Continuing with last week's post about Helper Stored Procedures, I wanted to introduce two more that I use frequently. The first one is a built in stored procedure ( using SQL Server) called 'sp_helptext'. This stored procedure allows you to view the content of other stored procedures (SP) and more, here is a link to the Microsoft documentation. Here is an example of how you use it:
This will show you the contents of sp_helptext by using it. This comes in very handy as a keyboard shortcut. I assigned mine to 'Ctrl+3'. Often I have a SP that does data manipulation and puts the final data in a table that occurs as the last step of my SP. I may not remember which table the data goes into, but I can simply highlight the SP ( I typically double click) and then use 'Ctrl+3' and the contents of the SP appears in my results tab. This also works nicely for function and triggers that you might use.
Another piece of information that I am often curious about is how large is a particular table. If you like going through menus, then you can left click on a table name in the object explorer and choose properties. Then select 'storage' from the left navigation menu. You will see under the 'general' section: "Data Space","Row Count" and "Index Space". While this is okay if you only perform this task once a month, it takes way to long if you are running this 5 + times per day. I wrote a stored procedure called 'sp_tablesize' that is a wrapper for another Microsoft SP, that is sp_spaceused.
SET ANSI_NULLS ON
SET QUOTED_IDENTIFIER ON
Alter Procedure [dbo].[TableSize_Sp]
If object_id(@Tablename,'U') is not null
If Object_ID('tempdb..#TableSummary','U') Is Not Null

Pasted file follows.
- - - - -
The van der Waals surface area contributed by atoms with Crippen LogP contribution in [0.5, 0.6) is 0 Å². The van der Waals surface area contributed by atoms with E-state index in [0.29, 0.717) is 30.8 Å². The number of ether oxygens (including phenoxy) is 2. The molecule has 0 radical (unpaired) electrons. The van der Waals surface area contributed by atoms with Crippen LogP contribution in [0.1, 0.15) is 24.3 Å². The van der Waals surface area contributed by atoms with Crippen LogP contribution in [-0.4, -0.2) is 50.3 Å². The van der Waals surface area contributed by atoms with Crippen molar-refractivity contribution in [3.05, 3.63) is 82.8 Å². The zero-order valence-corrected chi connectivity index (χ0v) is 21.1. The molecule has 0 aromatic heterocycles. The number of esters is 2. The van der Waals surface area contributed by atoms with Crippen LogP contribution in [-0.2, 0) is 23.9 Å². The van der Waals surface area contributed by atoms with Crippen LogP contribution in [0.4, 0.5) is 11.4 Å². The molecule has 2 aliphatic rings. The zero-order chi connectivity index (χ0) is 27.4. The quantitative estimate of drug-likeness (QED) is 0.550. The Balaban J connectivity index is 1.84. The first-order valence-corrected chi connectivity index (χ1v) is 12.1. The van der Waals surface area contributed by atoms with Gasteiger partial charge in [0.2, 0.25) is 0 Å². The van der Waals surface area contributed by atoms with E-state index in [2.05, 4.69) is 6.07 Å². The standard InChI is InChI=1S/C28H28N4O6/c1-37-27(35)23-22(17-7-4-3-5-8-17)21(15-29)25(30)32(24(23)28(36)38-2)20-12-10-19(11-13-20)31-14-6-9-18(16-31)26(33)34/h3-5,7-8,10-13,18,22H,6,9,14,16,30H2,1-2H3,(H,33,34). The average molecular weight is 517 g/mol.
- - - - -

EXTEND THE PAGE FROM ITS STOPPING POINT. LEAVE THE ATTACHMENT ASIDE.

Drop Table #TableSummary
CREATE TABLE #TableSummary
[database] varchar(500) default db_name(),
table_name sysname ,
[timestamp] datetime default getdate() not null,
Calendardate as convert(datetime,convert(varchar,[timestamp],101))
Declare @Sql varchar(max)
INSERT #TableSummary ([table_name],[row_count],[reserved_size],[data_size],[index_size],[unused_size])
EXEC sp_spaceused''' + @TableName + '''
If Object_ID('tempdb..#TableSummaryCleaned','U') is not null
Drop Table #TableSummaryCleaned
round(sum(cast(a.row_count as bigint)),2)[Rows],
round(sum(cast(reserved_size_kb as float)/1024),2)ReservedSizeMB,
round(sum(cast(data_size_kb as float)/1024),2)DataSizeMB,
round(sum(cast(index_size_kb as float)/1024),2)IndexSizeMB,
round(sum(cast(unused_size_kb as float)/1024),2)UnusedSizeMB,
cast(replace(reserved_size, ' KB','') as bigint) reserved_size_kb,
cast(replace(data_size, ' KB','') as bigint) data_size_kb,
cast(replace(index_size, ' KB','') as bigint) index_size_kb,
cast(replace(unused_size, ' KB','') as bigint) unused_size_kb,
Alter Table #TableSummaryCleaned
Add TotalMB float
Set TotalMB = ReservedSizeMB
Alter Table #TableSummaryCleaned
Add TotalGB float
Set TotalGB =TotalMB/1024
Declare @ErrorText varchar(500)
Set @ErrorText = @TableName+' is not a valid table.'
RAISERROR(@ErrorText, 16, 1)
After you create the SP 'tablesize_SP' you can assign it to a shortcut in SSMS. I choose to use 'Ctrl+4' for myself. We can create a table and add data and an index to make sure that our new SP works.
Create Table dbo.TestTable
( numbers float )
-- Create Table with numbers 1 -100
Declare @Counter int
While @Counter <=1000
Insert Into dbo.TestTable Select @counter*1000
-- Check Table Size
-- Create Index
Create NonClustered Index [NC_Numbers] on dbo.TestTable
-- Check size after creating index
You will notice that our index size increased after adding one, which is to be expected. Hopefully this will allow you to quickly check the size of a table. Combine that with 'sp_helptext' and 'sp_top10' you can find out a lot of information about a table quite quickly. Let me leave you with a quick reference guide of which SP to use depending on what you want to know.
|sp_helptext||View the contents of a stored procedure or function||Ctrl+3|
|tablesize_SP||Check the size of a table including indicies||Ctrl+4|
|sp_top10||View the top 10 records of a table||Ctrl+1|
|sp_help||View Information about an object for instance table schema||Alt+F1|
Note: SSMS 2012 was used for this example.